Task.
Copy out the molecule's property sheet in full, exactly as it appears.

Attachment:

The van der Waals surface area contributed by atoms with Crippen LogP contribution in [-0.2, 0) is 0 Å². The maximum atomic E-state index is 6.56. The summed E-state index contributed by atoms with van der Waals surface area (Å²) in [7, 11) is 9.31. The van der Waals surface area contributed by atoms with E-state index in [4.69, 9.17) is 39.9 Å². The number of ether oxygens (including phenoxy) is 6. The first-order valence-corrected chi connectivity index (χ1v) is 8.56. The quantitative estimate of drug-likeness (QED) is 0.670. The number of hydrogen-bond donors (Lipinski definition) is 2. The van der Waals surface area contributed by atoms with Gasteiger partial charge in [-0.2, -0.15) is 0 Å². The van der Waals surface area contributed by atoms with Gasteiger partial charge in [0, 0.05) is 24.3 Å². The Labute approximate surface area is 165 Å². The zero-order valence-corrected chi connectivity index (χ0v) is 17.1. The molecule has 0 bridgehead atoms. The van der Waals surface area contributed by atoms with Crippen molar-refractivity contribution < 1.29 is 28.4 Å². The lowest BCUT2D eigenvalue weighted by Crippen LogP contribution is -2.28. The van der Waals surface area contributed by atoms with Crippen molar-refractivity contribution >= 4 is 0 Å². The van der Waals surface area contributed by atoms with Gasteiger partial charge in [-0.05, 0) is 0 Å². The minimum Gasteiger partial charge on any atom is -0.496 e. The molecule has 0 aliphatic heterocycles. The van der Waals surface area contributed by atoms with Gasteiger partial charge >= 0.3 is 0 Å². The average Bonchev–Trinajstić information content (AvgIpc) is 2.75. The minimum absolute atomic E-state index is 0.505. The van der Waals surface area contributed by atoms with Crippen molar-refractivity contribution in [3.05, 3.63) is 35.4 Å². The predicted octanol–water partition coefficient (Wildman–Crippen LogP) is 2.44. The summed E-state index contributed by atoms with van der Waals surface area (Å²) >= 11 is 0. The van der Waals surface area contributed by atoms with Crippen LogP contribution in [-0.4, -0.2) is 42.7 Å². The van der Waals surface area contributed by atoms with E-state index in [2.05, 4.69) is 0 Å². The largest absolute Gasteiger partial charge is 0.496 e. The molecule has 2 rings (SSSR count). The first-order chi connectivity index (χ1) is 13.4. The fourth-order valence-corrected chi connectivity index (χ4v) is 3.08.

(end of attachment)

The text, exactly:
The van der Waals surface area contributed by atoms with Crippen LogP contribution in [-0.2, 0) is 0 Å². The maximum atomic E-state index is 6.56. The summed E-state index contributed by atoms with van der Waals surface area (Å²) in [7, 11) is 9.31. The van der Waals surface area contributed by atoms with E-state index in [4.69, 9.17) is 39.9 Å². The number of ether oxygens (including phenoxy) is 6. The first-order valence-corrected chi connectivity index (χ1v) is 8.56. The quantitative estimate of drug-likeness (QED) is 0.670. The number of hydrogen-bond donors (Lipinski definition) is 2. The van der Waals surface area contributed by atoms with Gasteiger partial charge in [-0.2, -0.15) is 0 Å². The van der Waals surface area contributed by atoms with Gasteiger partial charge in [0, 0.05) is 24.3 Å². The Labute approximate surface area is 165 Å². The zero-order valence-corrected chi connectivity index (χ0v) is 17.1. The molecule has 0 bridgehead atoms. The van der Waals surface area contributed by atoms with Crippen molar-refractivity contribution < 1.29 is 28.4 Å². The lowest BCUT2D eigenvalue weighted by Crippen LogP contribution is -2.28. The van der Waals surface area contributed by atoms with Crippen molar-refractivity contribution >= 4 is 0 Å². The van der Waals surface area contributed by atoms with Gasteiger partial charge in [-0.05, 0) is 0 Å². The minimum Gasteiger partial charge on any atom is -0.496 e. The molecule has 0 aliphatic heterocycles. The van der Waals surface area contributed by atoms with Gasteiger partial charge >= 0.3 is 0 Å². The average Bonchev–Trinajstić information content (AvgIpc) is 2.75. The minimum absolute atomic E-state index is 0.505. The van der Waals surface area contributed by atoms with Crippen molar-refractivity contribution in [3.05, 3.63) is 35.4 Å². The predicted octanol–water partition coefficient (Wildman–Crippen LogP) is 2.44. The summed E-state index contributed by atoms with van der Waals surface area (Å²) >= 11 is 0. The van der Waals surface area contributed by atoms with Crippen LogP contribution in [-0.4, -0.2) is 42.7 Å². The van der Waals surface area contributed by atoms with E-state index in [2.05, 4.69) is 0 Å². The largest absolute Gasteiger partial charge is 0.496 e. The molecule has 2 rings (SSSR count). The first-order chi connectivity index (χ1) is 13.4. The fourth-order valence-corrected chi connectivity index (χ4v) is 3.08.